I'm very excited to share this interview with you! Erin Fergus is one of my teammates on the Plantbuilt Vegan Muscle Team, and she totally cleaned up at our event at the Naturally Fit Games in Austin, TX last month by bringing home two 1st place trophies! 

I hope her story inspires you as it has me, and look for more awesome interviews with other members of Team Plantbuilt in the very near future!

Enjoy!
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Erin dominating the stage at the 2014 Naturally Fit Games! Photo by Donovan Jenkins
Scott Shetler
Tell us a little about yourself.

Erin Fergus
I’m a 31 year old personal training instructor at Greenville Technical College in Greenville, SC. I grew up in  southeast AL before moving to Pensacola, FL, to get a B.S. and M.S. in exercise science. I lived there a total of 11 years working as a YMCA fitness director, personal trainer, group fitness instructor (mostly Spinning) and adjunct college instructor before landing my current career (aka dream job!) in December 2012. My certifications are ACSM Health Fitness Specialist and NSCA Certified Strength and Conditioning Specialist. I am also in the process of completing an online master’s degree in journalism from the University of Memphis.

SS
When, and why, did you switch to a vegan lifestyle?


EF
I grew up in the country in southeast AL and was surrounded by dogs, cats, bunnies, hamsters, horses, fish and even chickens at one point. My parents taught me to love animals and nature, and I spent most of my childhood thinking I would grow up to be a vet who could barely scrape by because she’d offer all spaying and neutering for free. Although I went to college for exercise science, it was the summer before college, in 2001, that I traveled to Washington, D.C. and saw some PETA posters and demonstrations. All it took was one picture of a cow’s face behind bars for me to say, “I’m an adult now, and I can choose to not eat my friends.” I told my parents the next day I’d stop eating chicken, pig, turkey and cow, and  I did. I was a pescetarian because I ate fresh caught Gulf seafood on occasion. By 2007 I had phased out seafood, eggs, and all other animal products at home and only ate dairy when I was in restaurants. I also became more educated about animal welfare and phased out products that weren’t eco-friendly or contributed to animal cruelty. March 1, 2013 I decided there really was no excuse for me to not be 100% plant-based and to be as much of an animal advocate as I could. Before then I mostly kept my lifestyle to myself, but now I make sure to promote it as best and as often as I can.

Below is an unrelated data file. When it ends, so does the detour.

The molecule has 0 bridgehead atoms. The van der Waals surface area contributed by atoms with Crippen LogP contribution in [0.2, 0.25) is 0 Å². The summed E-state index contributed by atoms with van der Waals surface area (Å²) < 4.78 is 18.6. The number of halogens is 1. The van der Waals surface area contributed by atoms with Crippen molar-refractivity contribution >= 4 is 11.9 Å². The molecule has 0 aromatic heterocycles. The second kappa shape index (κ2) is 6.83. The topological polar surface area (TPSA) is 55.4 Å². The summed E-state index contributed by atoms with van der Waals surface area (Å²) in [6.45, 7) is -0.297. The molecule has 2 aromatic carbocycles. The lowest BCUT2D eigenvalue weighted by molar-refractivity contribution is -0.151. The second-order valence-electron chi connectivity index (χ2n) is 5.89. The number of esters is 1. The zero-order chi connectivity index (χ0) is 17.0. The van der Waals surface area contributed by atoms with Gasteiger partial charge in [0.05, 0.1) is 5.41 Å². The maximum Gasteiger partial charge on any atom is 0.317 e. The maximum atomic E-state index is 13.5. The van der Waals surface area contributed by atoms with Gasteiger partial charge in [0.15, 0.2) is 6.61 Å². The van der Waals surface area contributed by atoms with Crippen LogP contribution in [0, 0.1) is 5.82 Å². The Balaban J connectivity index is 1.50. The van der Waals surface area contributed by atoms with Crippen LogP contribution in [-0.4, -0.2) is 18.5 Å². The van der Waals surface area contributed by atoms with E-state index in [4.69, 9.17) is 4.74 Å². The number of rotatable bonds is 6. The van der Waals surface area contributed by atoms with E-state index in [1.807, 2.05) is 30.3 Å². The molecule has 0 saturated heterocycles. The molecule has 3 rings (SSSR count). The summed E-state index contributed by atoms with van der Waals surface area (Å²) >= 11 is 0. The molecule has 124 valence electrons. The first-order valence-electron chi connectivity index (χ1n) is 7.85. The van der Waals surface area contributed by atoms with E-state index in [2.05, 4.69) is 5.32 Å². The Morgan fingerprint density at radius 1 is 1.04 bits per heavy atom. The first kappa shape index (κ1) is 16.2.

I don’t want ANY animal to ever suffer or be in pain. I could never go back to consuming animal products, and I hope to keep putting myself out there and engaging in more activism in the future.  

SS
What types of fitness competitions do you participate in?


EF
My “top” sport right now is bodybuilding (physique and bodybuilding categories), but I am a competitive person and strive to be a well rounded athlete. I tried adventure racing and powerlifting in last year’s off season, so I would like to take that more seriously in this year’s offseason. I also began running again after a knee injury last year. I was a runner and triathlete from 2007-2010 but would like to get into trail running now that I live in the terrain for it. In my dream world I would begin training for American Ninja Warrior, but a more realistic goal would be to win the constant battle of adding more stretching, foam rolling and yoga into my life!

SS
What is your competition history and have you won any titles?


EF
  • June 2013 - Carolina Supernatural, Spartanburg, SC, 6th place figure medium
  • June 2013 - OCB Emerald Coast Classic, Ft. Walton Beach, FL, 1st place novice figure short, 4th place open figure short
  • August 2013 - OCB Presidential Cup, Baltimore, MD, 3rd place open fitness model
  • June 2014 - Carolina Supernatural, Spartanburg, SC, 3rd place heavyweight women’s bodybuilding, 4th place figure medium
  • July 2014 - Naturally Fit Games, Austin, TX, 1st place open fit body, 1st place novice heavyweight bodybuilding
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March 22, 2013
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July 26, 2014 - Photo by Donovan Jenkins
Erin is proof that it is possible to build muscle, burn fat, dominate the stage, and experience abundant health by eating plants!
SS
How did you become involved with Team Plantbuilt?

EF
I followed vegetarian and vegan endurance athletes while I competed in triathlon, so I was already aware of and somewhat connected to the vegan fitness community. I saw Plantbuilt being discussed online, so I set trying to make the team for 2014 as a long term goal when I started competing in spring 2013. I remember staying home on the day of the 2013 Naturally Fit Super Show and constantly checking social media for updates. I competed several times so I could gain experience and strengthen my application. I was honored and humbled to be chosen by the 2013 team from a pool of applicants to be on the 2014 team.